Customer Review

103 of 108 people found the following review helpful
5.0 out of 5 stars Impressive router, 5 Oct 2012
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This review is from: Asus RT-AC66U AC1750 Black Diamond Dual-Band WLAN Router, 802.11 a/b/g/n/ac, Gigabit LAN/WAN, 2x USB, Print FTP UPnP VPN Server, IPv6, 8x SSID (Personal Computers)
Purchase
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I received the RT-AC66U router from Amazon on the 4th October 2012, which I had ordered the day before for the price of £152. At the time of writing this review it had gone up to £168, so I count myself lucky. Delivery, as is usually the case, was on time and the item arrived in perfect condition.

Features
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The RT-AC66U has four Ethernet ports and a WAN port, all gigabit which is a big plus - especially the WAN port which meant I could make full use of my Virgin 120Mbps service. The router has two USB 2.0 ports on the back, which allows you to connect various devices. It also has DLNA compatibility, allowing you to access media from any attached external hard drives from other DLNA compatible devices on your network. Internet access can be switched over to an attached 3G/4G dongle if your main connection goes down. You can also use the router's built-in print server to access an attached USB printer from anywhere on the network. I haven't used any of the USB related features however so cannot comment on how well they work - but it's disappointing they are only 2.0, especially considering many including myself have 3.0 external drives.

Setup
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Fortunately setup was non-eventful. I have a fairly complex network consisting of multiple Ethernet switches and wireless repeaters but it seamlessly slotted into place of my trusty Billion BiPAC 7800N which had served me well for two years. All of my devices connected to the RT-AC66U without hassle and without me having to mess around with the rest of the network. I ported over my fixed IP assignments and wireless filtered MAC addresses from my old router manually (copy-and-pasting from a text list didn't work due to differently formatted characters), but while it was a tedious and time-consuming process at least it all worked perfectly first time. I also updated the firmware to the latest version at the time of purchase (3.0.0.4.220) and all settings were preserved. Having said this, I am quite experienced with setting up networks and so did not have to consult the manual. As such, I cannot say how well the manual is written or how easy it would be for someone relatively inexperienced to configure the device.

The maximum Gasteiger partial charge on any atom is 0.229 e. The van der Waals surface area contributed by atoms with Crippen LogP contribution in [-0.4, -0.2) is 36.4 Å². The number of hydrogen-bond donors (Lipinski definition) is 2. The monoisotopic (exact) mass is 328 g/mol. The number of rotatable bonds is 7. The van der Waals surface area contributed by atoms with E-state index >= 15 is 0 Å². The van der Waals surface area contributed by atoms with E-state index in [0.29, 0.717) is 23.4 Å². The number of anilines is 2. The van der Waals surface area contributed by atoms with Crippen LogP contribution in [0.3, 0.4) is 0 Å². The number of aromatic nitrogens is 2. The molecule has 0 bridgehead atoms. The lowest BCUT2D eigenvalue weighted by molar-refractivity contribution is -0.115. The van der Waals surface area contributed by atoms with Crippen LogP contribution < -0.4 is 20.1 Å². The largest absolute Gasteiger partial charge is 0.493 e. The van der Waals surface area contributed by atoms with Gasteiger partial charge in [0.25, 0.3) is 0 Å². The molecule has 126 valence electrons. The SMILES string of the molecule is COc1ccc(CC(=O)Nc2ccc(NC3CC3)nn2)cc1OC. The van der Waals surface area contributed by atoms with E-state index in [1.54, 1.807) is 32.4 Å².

Performance
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My Ethernet speeds are as good as they were with my old router (which also had gigabit ports, though only a 100Mbps WAN port), so no complaints there. My wireless-N speeds have definitely improved - I estimate roughly 10-15Mbps on average on 2.4GHz 802.11n). I can now run my wireless network on 2.4GHz and 5GHz frequency bands simultaneously, and the 5GHz signal stretches through my house just fine, though quite frankly I only have 2-3 devices that make use of it. What's more, it seems to interfere with my Sennheiser RS220 wireless headphones less than my old wireless network did, even on the same channel. Some tests/reports claim that the RT-N66U performs slightly better on 802.11n, perhaps because of more mature firmware, but I can't verify this except to say that speed-wise the RT-AC66U noticeably improved on my previous router which was itself generally highly rated.

Reliability
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I have read complaints on various online fora about unreliability and flakiness, especially with the latest firmware, but I have had no such problems so far (touch wood). I never have to restart the router unless I make changes to some of the settings and it's not uncommon for it to be active and working properly for weeks on end without issue.

Wireless-AC and Media Bridge mode
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One of the "stand-out" features of this router is the 802.11ac capability which, in theory at least, can provide more than a gigabit of bandwidth wirelessly, potentially enabling wireless devices to achieve wired speeds. However, this standard has not been finalised. The RT-AC66U has the "Draft 2.0" version of 802.11ac so while there's a good chance that future 802.11ac devices will be compatible, there's no guarantee - particularly if changes are made to the chipset. Because of this, I considered getting the RT-N66U instead, which is more or less the same router but without the 802.11ac feature.

However, Asus permit a second RT-AC66U router to be employed as a "Media Bridge", which employs 802.11ac on the 5GHz frequency. This can theoretically eliminate some of the cabling in a wired LAN without compromising speed, which in itself could justify the purchase of this device - in particular if you have a large LAN and you want to replace the cabling for example between the top and bottom levels of a premises. This situation reflected my own, which prompted me to purchase a second unit for use as a Media Bridge. Doing so also facilitated tests to determine the accuracy of some professional reviews that indicated good performance for the 802.11ac.